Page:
Wasteland Weekend

An army of workers are shown Sept. 20 in the process of transforming 85 acres of desert land into the backdrop for Wasteland Weekend music and arts festival.

EDWARDS – If everything has gone according to plan, civilization as we know it has ended in the North Edwards area as of noon on Wednesday. The end will only be temporary however, as the post-apocalyptic music and arts festival known as Wasteland Weekend concludes Sunday.

A strictly 18 and over only event, Wasteland Weekend draws much of its influence from Mad Max franchise and requires all attendees to wear appropriately themed clothing. The event itself takes place on about 85 acres of a much larger parcel of land off of Rosewood Boulevard in the Edwards area.

“It’s always been a way for people to live inside a Mad Max world for awhile to escape their daily lives,” said Wasteland Co-Founder and Event Director Jared Butler on Sept. 19. “Very little has to do with the realism of a post-apocalyptic civilization. We don’t want sad, realistic version of the apocalypse. We’re there to have fun for a few days and let people escape their daily lives.”

A combination desert party, car show and music concert, the festival has been growing every year since it was founded in 2010. The 2018 event saw 4,000 attendees make the journey to a large patch of desert in the Edwards area via California City.

“We bought this piece of land because you can’t really see any signs of civilization for 360 degrees,” said Butler. “We want this to be a fully immersive experience. It’s a pure desert vista.”

The event was actually based in California City’s 20-acre Off Highway Vehicle area Campsite H for many years, but soon outgrew the site. Prior to that, organizers were planning to hold the festival in the Johnson Valley area.

“We were pretty close to using a location at Soggy Dry Lake and that location fell through at the last minute,” said Butler. “We were able to find Cal City at the last minute, that kind of saved the event.”

The initial event was small, but organizers felt it was successful enough to keep it going.

“We’ve always been careful to control the growth of the event so that it doesn’t get too big too fast,” said Butler.

He said very few of those involved in the event had any experience with organizing festivals. The controlled growth allowed organizers to more easily learn from past missteps and make corrections to improve the event.

“It was just kind of a side job and hobby that really kind of took over our lives,” said Butler.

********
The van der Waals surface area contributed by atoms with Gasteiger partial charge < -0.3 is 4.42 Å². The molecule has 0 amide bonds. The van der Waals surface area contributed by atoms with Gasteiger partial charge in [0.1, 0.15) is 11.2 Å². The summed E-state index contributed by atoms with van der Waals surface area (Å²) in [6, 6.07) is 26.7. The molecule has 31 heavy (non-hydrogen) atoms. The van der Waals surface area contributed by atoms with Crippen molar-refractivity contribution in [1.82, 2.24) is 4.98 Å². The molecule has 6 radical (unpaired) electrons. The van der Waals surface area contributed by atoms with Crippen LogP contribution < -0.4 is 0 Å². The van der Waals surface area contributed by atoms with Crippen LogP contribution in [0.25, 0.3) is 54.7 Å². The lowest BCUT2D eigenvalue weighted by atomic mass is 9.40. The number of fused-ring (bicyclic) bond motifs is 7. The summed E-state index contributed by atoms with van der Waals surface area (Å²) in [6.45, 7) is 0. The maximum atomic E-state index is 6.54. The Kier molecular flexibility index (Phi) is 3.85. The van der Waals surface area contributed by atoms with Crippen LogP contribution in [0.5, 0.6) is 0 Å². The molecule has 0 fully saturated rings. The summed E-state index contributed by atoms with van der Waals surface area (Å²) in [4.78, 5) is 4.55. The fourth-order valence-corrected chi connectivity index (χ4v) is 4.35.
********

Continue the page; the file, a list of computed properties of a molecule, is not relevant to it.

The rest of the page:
Billed as the world’s largest post-apocalyptic festival, organizers are expecting some 4,200 people and hundreds of themed vehicles to arrive at the event this year.

“We’re not 100 percent final on that number, but our tickets do sell out every year,” said Butler. “Only a small part of the event is vehicle based, it’s more that they are part of scenery and the vibe. Over 200 fully themed vehicles came out last year. In the first one or two years, there might have been less than a dozen, but it quickly started to grow. It takes time and money to build a cool car.”

The event is set up in two basic areas, a campsite area – most attendees stay for the full duration of the event – and the fully immersive city behind the Wasteland gates.

“We have a broad demographic in terms of ages, backgrounds and interests,” said Butler. “People are drawn to the event for many different reasons and we didn’t want to set the barrier to entry so high that they couldn’t attend. If they only want a little bit of immersive, they can stay in the camp area. For the fully immersive experience there is still the city behind the gates.

“It’s not about making everything look great, it’s about the experience we can give to the attendee. When you’re out there and everything looks different, you do get this sense of escape, that’s one of the things people gravitate to about the event.”

Butler said the majority of people who attend come from the Southwest region of the United States.

“But we do have huge number of people who come from all over, including the East Coast and Canada,” he said. “Others fly in from Australia, Germany, Japan and even France. For some of them, this is their first visit to the Mojave Desert, some have never seen a desert of any kind. For some of these people, Cal City is now their favorite vacation spot once a year and some have brought property in Cal City because of the event.”

Butler added that organizers will also have a special patch to hand out to certain first-time attendees.

“We’ve been around long enough now that there are people who were just little kids when we started,” he said. “It seems kind of crazy we’ve been around that long, so we will have a special patch to give away to anyone who is 18-years-old and attending for the first time.”

California City will still see some benefit to the event, according to Butler. The official map for entry routes attendees through the city.

“We still consider Cal City to be the home of the event in a lot ways,” he said. “It’s also the place we all stop and get supplies on the way in and out.”

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